By Mariedel Irish U. Catilogo, Researcher
THE Philippines’ banking and financial sector has always been the target of criminals in the past decades. With the rapid shift to remote/hybrid working environment that prompted people to maximize its digital transactions, threats in the financial sector continue to grow at a faster pace.
According to the Bankers Association of the Philippines (BAP), losses from bank fraud, such as unauthorized withdrawals or illegal transfers, during the pandemic reached P1 billion, making the volume of cybercrimes three times higher before the coronavirus pandemic.
In an e-mail to BusinessWorld, the Bangko Sentral ng Pilipinas (BSP) said that while there are significant developments in its supervised financial institutions, the need to remain proactive in monitoring the threats surrounding the industry is crucial as evolving cyber risks can weaken the security posture and defenses.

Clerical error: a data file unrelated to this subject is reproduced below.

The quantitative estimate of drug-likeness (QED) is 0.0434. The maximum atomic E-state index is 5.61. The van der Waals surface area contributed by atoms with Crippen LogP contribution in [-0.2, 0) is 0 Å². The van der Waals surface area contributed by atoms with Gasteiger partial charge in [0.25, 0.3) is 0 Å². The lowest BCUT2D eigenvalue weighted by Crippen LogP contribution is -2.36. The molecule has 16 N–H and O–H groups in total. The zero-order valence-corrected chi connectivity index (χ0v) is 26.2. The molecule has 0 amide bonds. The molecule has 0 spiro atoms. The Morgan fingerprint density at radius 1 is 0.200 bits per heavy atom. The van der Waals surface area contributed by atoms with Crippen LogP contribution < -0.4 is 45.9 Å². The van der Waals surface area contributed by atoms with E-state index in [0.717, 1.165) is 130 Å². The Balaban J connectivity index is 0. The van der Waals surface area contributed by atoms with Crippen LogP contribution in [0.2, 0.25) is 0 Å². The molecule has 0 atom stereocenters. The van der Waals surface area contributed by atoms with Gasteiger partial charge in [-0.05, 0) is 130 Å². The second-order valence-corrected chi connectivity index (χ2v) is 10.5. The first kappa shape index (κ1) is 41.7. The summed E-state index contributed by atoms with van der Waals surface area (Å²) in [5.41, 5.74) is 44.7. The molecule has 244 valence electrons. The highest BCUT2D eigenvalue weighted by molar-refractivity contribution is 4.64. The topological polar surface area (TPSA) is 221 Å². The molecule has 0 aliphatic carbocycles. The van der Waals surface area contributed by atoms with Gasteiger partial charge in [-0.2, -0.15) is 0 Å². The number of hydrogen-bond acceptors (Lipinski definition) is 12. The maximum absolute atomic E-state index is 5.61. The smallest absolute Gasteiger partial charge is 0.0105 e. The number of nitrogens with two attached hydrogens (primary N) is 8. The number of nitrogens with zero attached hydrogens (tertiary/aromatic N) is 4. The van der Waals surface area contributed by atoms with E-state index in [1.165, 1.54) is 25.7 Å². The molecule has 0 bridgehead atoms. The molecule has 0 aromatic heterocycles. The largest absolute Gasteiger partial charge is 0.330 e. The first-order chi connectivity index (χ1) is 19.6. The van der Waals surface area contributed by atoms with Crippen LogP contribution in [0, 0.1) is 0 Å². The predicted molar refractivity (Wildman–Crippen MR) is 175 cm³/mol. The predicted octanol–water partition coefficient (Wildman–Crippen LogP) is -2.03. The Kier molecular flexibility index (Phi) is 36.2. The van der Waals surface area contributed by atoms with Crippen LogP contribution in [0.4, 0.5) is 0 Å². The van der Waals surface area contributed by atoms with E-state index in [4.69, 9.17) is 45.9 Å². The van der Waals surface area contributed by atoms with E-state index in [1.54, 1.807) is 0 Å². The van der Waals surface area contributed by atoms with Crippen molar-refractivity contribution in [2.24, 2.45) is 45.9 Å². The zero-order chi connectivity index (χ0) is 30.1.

“As noted in the BSP’s regular onsite examinations and surveillance activities, the banks’ risk management systems and capabilities in managing cybersecurity and technology risks are largely at par with generally accepted security standards and principles,” BSP said.
One of the recent hacking incidents that gained controversy late last year was the one-time-pin (OTP) fraud involving the local banking giant, BDO Unibank, Inc. The attack involved 700 BDO account holders and Aboitiz-led UnionBank of the Philippines, Inc.